Even minor touching can result in criminal charges

Our Orange County assault and battery crime attorney understands that being convicted of a violent assault crime in Orange County or Los Angeles can affect your future, your job, your freedom and sometimes immigration status.

Any contact during a tense moment can be enough for Police and DAs to charge you with a battery crime. Even if no harm is inflicted and little to no force is involved.

Police and judges often assume that assault and battery incidents are severe beatings that could result in murder. The reality is heated arguments, stress, alcohol or simmering anger issues often cause a flare up that may work itself out without police intervention.

Once the police are called and arrive, someone will almost always be arrested and hauled to jail. Police officers rarely have a choice whether to arrest someone.

Hiring an assault defense attorney

The first thing to do if you’ve been arrested or are being investigated for any battery crime is to hire a top Orange County battery crime defense attorney. The life-long consequences of a criminal conviction can be hard to overcome.

Assault | Penal Code 240 pc

California Penal Code 240 pc defines the misdemeanor crime of assault, also referred to as “simple assault”. No one needs to actually have suffered any injury, pain or even been touched to be guilty of assault.

The statute reads:

240 pc: An assault is an unlawful attempt, coupled with a present ability, to commit a violent injury on the person of another.

In order to convict a defendant of 240 pc, the prosecutor must prove the following elements beyond a reasonable doubt:

  1. The defendant willfully (not accidentally) did some act that was likely to cause the use of force against another person.
  2. The defendant was aware of facts when they acted that would cause a reasonable person to realize that their act would directly and probably result in the application of force on another person; and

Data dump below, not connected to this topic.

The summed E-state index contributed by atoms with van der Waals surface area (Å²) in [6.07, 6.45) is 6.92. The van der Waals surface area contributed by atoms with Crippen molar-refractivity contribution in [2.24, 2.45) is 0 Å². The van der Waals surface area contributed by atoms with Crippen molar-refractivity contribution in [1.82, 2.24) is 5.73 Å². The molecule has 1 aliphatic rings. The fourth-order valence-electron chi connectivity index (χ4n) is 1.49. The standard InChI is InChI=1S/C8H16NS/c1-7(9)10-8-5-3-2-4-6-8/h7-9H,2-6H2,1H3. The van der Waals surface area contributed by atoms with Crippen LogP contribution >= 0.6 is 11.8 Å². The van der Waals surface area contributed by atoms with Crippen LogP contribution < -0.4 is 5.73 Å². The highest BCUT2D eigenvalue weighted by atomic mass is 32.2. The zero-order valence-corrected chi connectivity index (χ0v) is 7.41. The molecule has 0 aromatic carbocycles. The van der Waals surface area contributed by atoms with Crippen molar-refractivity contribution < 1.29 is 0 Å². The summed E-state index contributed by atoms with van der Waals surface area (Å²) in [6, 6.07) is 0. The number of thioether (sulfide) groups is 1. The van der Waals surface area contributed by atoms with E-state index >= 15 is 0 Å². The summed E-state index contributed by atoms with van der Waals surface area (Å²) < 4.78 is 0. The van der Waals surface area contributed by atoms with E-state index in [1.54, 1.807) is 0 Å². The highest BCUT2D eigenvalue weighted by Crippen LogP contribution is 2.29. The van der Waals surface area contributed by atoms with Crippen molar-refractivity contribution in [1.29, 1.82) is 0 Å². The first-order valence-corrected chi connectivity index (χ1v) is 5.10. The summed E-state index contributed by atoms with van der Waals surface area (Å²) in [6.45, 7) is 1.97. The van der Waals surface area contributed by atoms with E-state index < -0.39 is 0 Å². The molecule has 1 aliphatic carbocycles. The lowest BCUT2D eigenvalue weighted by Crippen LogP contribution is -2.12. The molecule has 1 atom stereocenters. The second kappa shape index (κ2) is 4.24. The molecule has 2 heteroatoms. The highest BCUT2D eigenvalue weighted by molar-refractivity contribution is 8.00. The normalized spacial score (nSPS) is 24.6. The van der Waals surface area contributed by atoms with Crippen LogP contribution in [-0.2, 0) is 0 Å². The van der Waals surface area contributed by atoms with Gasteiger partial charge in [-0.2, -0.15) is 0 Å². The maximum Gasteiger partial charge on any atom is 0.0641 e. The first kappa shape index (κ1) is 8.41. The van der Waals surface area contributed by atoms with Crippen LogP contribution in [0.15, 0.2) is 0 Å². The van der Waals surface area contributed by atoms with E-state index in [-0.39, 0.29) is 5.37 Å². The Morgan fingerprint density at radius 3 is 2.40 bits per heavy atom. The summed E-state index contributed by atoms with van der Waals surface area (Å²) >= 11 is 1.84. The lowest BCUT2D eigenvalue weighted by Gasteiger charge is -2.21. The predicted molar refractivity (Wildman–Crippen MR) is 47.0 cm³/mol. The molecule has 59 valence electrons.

3. The defendant had the ability to use force on the other person when they acted.

EXAMPLES:

  • At a bar, an intoxicated man gets into an argument and starts throwing punches at a patron. Due to his drunken state none of the punches actually connect. Even though he never actually touches the other person, he can be charged with assault.
  • An angry mental health patient is restrained at a hospital and threatens to punch you. Because he is restrained, he doesn’t have the present ability to use force when he threatened. So he could not be charged with 240 pc.

An experienced Long Beach criminal defense lawyer can develop an effective defense strategy that highlights any weaknesses in the DA’s allegation.

PENALTIES FOR MISDEMEANOR ASSAULT | 240 pc

  • Up to 6 months in county jail
  • A fine of up to $1,000
  • Misdemeanor “summary” probation.

If the assault victim is a protected law enforcement officer or emergency personnel, and you knew, or reasonably should have known, they were engaged in the performance of their duties, the penalties may be increased to:

  • Up to 1 year in county jail
  • A fine of up to $2,000

Protected law enforcement officers and emergency personnel include:

  • Police, peace officer, parking control officer or traffic officer.
  • Firefighter or search and rescue member.
  • Paramedic or emergency medical technician.
  • Lifeguard or process server.
  • Animal control officer or code enforcement officer.
  • Doctor or nurse providing emergency medical care.

Call 844 325-1444 for a Free Consultation